"This was a four engine bomber, and it was built by the boeing company. Herb Heilbrun was a world war two pilot. John Leahr was as well: The type of airplane I flew that I got most of my time in was a P-51."
We all know that war wrecks havoc and grief.
But war can also be a powerful force of social change.
The repeated intersection of the lives of two Cincinnatians reminds us of that on this Veterans Day.
Here is a report prepared by Local 12's Jeff Hirsh.
John and Herb flew over Europe ... Herb in bombers... John providing fighter protection for Herb's unit.
But they didn't know each other ... also had no idea that well before the war ... they stood side by side in North Avondale school.
"I don't even remember him being in the class."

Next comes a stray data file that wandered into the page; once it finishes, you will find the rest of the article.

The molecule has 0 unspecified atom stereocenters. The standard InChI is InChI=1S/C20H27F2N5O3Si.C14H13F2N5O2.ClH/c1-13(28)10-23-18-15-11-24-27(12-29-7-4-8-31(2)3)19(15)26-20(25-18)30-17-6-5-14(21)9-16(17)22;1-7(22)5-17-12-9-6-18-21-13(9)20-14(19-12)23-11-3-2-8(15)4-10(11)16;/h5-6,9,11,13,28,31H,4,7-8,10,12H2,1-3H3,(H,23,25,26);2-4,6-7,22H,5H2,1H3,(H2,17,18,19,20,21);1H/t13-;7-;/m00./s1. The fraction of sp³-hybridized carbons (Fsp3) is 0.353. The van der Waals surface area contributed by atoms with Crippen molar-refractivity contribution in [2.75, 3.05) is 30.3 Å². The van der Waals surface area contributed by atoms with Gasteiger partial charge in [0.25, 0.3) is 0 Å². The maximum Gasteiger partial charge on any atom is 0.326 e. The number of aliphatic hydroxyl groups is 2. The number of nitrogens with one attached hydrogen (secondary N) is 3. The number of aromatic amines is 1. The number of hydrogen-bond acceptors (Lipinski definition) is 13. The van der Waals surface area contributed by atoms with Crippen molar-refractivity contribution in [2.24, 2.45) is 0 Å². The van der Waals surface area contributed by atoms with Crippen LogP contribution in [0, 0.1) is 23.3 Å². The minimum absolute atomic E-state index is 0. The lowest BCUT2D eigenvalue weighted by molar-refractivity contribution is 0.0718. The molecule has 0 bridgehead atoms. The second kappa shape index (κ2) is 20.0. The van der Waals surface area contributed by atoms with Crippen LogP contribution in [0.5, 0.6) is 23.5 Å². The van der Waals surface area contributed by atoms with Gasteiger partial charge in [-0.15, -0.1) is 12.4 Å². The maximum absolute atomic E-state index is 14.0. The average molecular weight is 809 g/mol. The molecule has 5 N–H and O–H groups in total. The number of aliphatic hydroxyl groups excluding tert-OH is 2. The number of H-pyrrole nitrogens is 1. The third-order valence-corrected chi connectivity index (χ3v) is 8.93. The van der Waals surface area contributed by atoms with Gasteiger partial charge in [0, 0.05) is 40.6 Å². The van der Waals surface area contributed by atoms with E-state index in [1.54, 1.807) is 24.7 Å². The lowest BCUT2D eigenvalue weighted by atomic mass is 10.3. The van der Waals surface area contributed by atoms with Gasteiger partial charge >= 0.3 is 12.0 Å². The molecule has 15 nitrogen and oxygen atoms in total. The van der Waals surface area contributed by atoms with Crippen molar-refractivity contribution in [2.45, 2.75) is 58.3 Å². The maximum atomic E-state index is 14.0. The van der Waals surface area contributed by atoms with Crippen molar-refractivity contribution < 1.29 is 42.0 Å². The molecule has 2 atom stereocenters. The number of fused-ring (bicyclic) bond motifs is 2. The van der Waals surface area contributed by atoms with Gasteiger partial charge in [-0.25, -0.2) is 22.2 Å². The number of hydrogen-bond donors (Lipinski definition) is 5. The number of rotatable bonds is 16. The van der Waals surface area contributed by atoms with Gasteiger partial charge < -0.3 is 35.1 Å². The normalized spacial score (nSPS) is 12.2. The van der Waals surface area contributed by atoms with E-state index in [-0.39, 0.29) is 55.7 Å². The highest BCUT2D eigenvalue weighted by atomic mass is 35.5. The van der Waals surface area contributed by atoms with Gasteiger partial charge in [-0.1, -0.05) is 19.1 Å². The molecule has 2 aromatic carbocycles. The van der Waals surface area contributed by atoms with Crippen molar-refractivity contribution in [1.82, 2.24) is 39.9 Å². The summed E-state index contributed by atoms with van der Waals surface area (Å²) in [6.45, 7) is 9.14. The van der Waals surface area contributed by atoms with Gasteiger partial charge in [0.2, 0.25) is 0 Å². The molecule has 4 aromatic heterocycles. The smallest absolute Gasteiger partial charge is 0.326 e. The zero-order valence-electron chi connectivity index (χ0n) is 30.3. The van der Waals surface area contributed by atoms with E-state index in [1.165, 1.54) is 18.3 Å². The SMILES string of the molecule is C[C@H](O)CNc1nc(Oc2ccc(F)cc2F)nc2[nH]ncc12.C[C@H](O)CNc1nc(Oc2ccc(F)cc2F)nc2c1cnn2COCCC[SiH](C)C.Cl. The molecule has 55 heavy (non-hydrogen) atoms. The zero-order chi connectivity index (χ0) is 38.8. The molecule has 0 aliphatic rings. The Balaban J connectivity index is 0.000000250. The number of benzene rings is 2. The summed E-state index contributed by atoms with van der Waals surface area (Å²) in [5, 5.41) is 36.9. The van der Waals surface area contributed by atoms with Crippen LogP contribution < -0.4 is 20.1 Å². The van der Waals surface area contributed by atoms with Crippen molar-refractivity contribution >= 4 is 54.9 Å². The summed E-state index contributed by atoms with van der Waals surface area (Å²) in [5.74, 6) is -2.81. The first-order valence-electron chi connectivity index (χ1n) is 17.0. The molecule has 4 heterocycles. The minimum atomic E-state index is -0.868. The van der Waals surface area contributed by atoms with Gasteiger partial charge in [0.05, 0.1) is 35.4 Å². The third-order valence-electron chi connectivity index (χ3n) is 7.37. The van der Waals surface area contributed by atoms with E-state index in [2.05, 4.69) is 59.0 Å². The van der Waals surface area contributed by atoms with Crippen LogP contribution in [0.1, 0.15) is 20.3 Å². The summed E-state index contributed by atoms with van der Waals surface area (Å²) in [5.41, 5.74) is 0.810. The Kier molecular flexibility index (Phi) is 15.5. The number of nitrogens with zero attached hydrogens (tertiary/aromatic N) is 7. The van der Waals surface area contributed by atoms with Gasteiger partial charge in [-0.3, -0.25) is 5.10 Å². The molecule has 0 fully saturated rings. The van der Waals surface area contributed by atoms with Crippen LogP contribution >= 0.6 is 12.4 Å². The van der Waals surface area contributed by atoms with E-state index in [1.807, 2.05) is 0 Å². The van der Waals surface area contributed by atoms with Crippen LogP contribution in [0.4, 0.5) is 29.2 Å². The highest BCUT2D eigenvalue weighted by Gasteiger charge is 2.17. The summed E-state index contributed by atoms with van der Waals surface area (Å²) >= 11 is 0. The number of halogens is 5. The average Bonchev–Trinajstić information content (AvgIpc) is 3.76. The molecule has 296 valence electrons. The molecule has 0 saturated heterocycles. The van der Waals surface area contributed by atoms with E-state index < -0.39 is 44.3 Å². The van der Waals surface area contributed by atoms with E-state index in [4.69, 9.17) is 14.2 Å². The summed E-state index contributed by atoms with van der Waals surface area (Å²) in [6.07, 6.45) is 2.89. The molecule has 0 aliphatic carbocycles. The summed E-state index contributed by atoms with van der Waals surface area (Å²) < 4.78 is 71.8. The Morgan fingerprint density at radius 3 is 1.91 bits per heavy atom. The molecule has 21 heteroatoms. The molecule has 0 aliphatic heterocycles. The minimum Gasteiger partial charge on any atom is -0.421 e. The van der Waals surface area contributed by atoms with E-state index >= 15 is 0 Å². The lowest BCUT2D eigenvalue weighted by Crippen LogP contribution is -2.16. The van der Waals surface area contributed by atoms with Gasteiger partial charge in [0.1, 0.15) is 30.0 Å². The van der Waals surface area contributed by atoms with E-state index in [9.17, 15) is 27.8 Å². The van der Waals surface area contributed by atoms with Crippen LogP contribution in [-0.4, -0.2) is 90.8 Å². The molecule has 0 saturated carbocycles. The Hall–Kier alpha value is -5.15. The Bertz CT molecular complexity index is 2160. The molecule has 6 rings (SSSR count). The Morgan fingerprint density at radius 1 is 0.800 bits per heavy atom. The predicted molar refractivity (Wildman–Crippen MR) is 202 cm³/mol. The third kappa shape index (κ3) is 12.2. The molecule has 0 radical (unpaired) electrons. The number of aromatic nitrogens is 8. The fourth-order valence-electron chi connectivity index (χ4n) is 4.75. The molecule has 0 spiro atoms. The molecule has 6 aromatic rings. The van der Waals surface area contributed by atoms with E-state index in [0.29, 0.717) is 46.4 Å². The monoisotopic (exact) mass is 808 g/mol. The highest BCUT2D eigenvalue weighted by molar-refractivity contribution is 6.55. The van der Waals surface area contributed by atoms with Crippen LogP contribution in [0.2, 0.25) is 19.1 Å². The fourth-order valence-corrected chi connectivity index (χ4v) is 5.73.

Same class, different universe. Cincinnati was largely segregated. The military completely.
John flew in the Tuskegee Airmen ... an all-black squadron
"20 some years after the war nobody even knew there were black pilots flying in World War two, would you believe that?"
Herb Heilbrun believed it ... and knew he was alive because of it.
So in 1998, Herb went to a Tuskegee reunion, trying to find someone to thank ... never imagining what would happen:
"I remember when John told me when he first met, he went to a little school in Avondale in third grade. I said John was there in the third grade. and I got out the picture. I sent it to him and said if this is you it's getting scary. And he said it is. And I really think it was destiny"
So decades after standing side by side .... and after fighting side by side ... Herb and John are truly side by side ... telling their story to kids ... in person and through a new children's book.
I am joined now by the two principals of this story John Leahr and Herb Heilbrun.